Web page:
Don't be afraid of forms.
If you must fill out a form, list your salary as CONFIDENTIAL, to be discussed only with the hiring manager. (Alternately, cross out the "salary history" title on the form and replace it with "required salary range".) If a company insists on your salary history to determine where you'll fit, they should divulge your boss's salary so you'll know where you might "fit" in the future. (Funny how this logic works once you think about it.)
Deal with managers directly.
Ask The Headhunter is devoted to teaching people how to control the job search, not how to follow some administrator's "processing rules". If you're going to divulge your past salary at all, gain an edge in the process. There's nothing wrong with saying to a personnel rep, "My salary history is confidential, and I will discuss it only with the hiring manager." Could it jeopardize your chances? Sure. If you don't want to rely on "chance", don't talk to personnel jockeys.
Lead with your requirements.
What does your past salary matter if you won't accept an offer below $X? (Understand that this cuts both ways: you've got to be willing to figure out what your abilities are worth.) If you decide to divulge what you've earned in the past, do so by firmly stating that your current salary is one thing; your required salary range is another. This is how you level the playing field: by getting them to divulge the range they're willing to spend. If there's no agreement on the range, you probably don't want to interview. Don't feel you're "pricing yourself out" of the job by doing this. An employer knows what range she can pay; you're not going to materially change that by "avoiding the salary discussion until you can impress them".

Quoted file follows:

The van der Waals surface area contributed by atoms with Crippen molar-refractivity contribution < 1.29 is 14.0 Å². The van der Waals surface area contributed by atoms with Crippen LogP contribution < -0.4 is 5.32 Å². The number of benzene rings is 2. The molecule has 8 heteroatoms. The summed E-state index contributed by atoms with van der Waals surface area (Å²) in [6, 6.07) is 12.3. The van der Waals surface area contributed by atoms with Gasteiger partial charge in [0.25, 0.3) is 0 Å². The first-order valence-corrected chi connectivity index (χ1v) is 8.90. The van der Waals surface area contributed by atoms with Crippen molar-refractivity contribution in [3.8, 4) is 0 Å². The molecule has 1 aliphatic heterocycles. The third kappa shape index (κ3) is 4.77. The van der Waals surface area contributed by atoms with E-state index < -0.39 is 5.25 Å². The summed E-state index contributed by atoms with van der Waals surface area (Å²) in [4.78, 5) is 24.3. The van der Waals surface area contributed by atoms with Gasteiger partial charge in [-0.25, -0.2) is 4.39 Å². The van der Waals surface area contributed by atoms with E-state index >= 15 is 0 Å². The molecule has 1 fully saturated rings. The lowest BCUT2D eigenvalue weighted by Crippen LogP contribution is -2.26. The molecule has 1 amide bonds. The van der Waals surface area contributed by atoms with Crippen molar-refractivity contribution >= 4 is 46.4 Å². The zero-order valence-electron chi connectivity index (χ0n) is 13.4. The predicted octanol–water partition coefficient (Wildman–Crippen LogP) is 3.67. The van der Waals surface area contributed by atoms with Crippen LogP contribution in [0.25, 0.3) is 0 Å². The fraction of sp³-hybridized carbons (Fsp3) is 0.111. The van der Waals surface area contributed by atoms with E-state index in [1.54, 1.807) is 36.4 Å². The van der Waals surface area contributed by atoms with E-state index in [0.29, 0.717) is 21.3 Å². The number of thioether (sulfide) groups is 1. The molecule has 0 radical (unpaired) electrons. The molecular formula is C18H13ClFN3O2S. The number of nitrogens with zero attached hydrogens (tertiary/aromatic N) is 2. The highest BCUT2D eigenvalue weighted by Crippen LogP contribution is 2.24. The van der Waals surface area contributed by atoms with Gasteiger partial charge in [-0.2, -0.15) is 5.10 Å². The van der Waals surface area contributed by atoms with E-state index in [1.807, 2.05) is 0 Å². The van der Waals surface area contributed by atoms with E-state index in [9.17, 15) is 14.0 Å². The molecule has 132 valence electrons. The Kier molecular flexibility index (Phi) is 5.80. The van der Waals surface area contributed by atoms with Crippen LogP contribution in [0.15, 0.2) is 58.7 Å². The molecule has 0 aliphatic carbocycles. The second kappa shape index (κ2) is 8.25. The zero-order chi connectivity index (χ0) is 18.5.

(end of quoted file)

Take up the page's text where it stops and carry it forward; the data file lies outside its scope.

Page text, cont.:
There is no pussyfooting around on this subject: When you provide your salary history, you give up your negotiating leverage.
If this sounds extreme, consider how you're going to feel when you're offered less than you want and you've already spent hours of your time in interviews, and weeks waiting for an offer. It's a simple fact from the world of behavioral psychology: the more the employer puts you through, the more likely you are to rationalize accepting a low offer. (The phenomenon is referred to as "cognitive dissonance".)
Now let's get to what's really troubling you: all employers seem to require salary history at some point or other. How can you buck that? You stand up for what's right. To steal a little from Arlo Guthrie, imagine if 10 people a day refused to provide salary info. Then 50 people, then a thousand people a day, all challenging employers to figure out for themselves what a worker is worth before hiring them. The world will change.
Any company that rejects a good candidate because he or she refuses to divulge salarly history isn't a very smart company, and certainly not a competitive one.
You will clearly need to make a judgment about each situation as it arises. This need not be an adversarial approach: you'll find that many managers will respect your position if you present it candidly, then immediately turn the discussion to how you can help the company be more successful and profitable.
Making an issue of salary history does not require being rude or presumptuous. It requires that you be polite and firm.
But, don't be afraid to make an issue of it if it's important to you. It may cost you some opportunities, but you've got to draw a line for yourself.
Best wishes,
Nick Corcodilos
Ask The Headhunter

 

12/19/2011